Tax re-up in the works

LAWRENCEVILLE - Gwinnett County officials are proposing a five-year sales tax extension to fund roads, parks, libraries and a county courthouse, officials said during a meeting Thursday.

The special purpose local option sales tax, which has netted $1.9 billion in projects since 1988, expires at the end of March, but officials are expected to place an extension on the ballot in November.

Since 1996, residents have approved the 1 percent sales tax in four-year increments, but officials said Thursday they would ask for a five-year extension, which would bring in about $850 million.

Under the proposal, the county would pursue a cost-sharing method to set aside the first 20 percent of proceeds for recreation and library projects. The remainder would be shared with local cities based on population, giving the 15 municipalities about $132.7 million for their own projects.

"It's made a huge difference for us. It's something we need to serve our citizens well," said Berkeley Lake Mayor Lois Salter, who heads the Gwinnett Municipal Association.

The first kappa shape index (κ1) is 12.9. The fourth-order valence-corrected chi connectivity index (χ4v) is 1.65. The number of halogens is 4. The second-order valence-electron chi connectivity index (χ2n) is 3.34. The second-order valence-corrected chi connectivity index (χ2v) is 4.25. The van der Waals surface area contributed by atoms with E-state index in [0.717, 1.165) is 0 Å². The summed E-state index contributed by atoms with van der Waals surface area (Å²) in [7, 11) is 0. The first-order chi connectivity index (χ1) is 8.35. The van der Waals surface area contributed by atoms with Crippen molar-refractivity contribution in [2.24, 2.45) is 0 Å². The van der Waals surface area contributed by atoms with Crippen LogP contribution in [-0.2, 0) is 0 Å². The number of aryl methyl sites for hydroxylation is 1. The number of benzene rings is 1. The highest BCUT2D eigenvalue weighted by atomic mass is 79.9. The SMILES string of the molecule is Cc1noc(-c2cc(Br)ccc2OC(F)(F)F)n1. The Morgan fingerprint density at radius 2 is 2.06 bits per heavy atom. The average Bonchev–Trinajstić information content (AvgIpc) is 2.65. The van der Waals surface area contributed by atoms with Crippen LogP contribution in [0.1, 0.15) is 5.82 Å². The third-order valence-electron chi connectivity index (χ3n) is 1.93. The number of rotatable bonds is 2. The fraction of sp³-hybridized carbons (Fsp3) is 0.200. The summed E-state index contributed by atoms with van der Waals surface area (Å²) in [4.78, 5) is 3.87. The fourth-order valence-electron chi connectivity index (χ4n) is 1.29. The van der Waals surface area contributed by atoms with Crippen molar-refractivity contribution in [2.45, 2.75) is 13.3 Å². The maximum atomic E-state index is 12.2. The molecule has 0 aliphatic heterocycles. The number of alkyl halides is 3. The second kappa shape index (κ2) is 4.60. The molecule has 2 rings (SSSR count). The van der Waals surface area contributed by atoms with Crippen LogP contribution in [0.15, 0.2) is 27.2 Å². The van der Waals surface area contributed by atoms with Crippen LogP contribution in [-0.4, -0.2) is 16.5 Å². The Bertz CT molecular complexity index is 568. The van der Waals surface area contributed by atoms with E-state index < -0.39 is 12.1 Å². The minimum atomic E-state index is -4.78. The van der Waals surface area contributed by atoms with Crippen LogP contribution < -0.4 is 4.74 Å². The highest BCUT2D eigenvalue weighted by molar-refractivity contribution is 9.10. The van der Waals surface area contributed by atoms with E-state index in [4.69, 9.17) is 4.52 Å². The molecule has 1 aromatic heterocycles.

While county officials gave cities about $22 million in the 2001 sales tax program, the county was required by law to share a greater amount with cities beginning with the 2005 program. With that, Lawrenceville and Duluth built city halls; Snellville bought police cars; Lilburn enhanced its City Park; and other projects have been pursued throughout Gwinnett.

While city officials will turn in final project lists next month, possible projects include a passive park in Snellville, parking enhancements in downtown Norcross, a new water plant in Buford and new city halls in Berkeley Lake and Lilburn, not to

mention millions of dollars worth of road projects, officials said Thursday.

County Administrator Jock Connell said the county government's share will likely be allotted between transportation, parks, library and public safety facilities with specific projects formulated through a citizens selection process, as in past years.

He said commissioners are considering earmarking $90 million for a courthouse expansion, which would qualify as a project for money to be set aside before the sharing formula with cities. But Connell said officials wanted to give a larger share to the cities.

"We chose not to pull that much off the top," he said. "We thought this was more fair. Our citizens use them (parks and roads) all, so everybody benefits."

An agreement with the cities must be reached by Aug. 15, officials said, with commissioners calling for the November referendum Aug. 19.

Connell said an independent group has begun working on a campaign for the extension.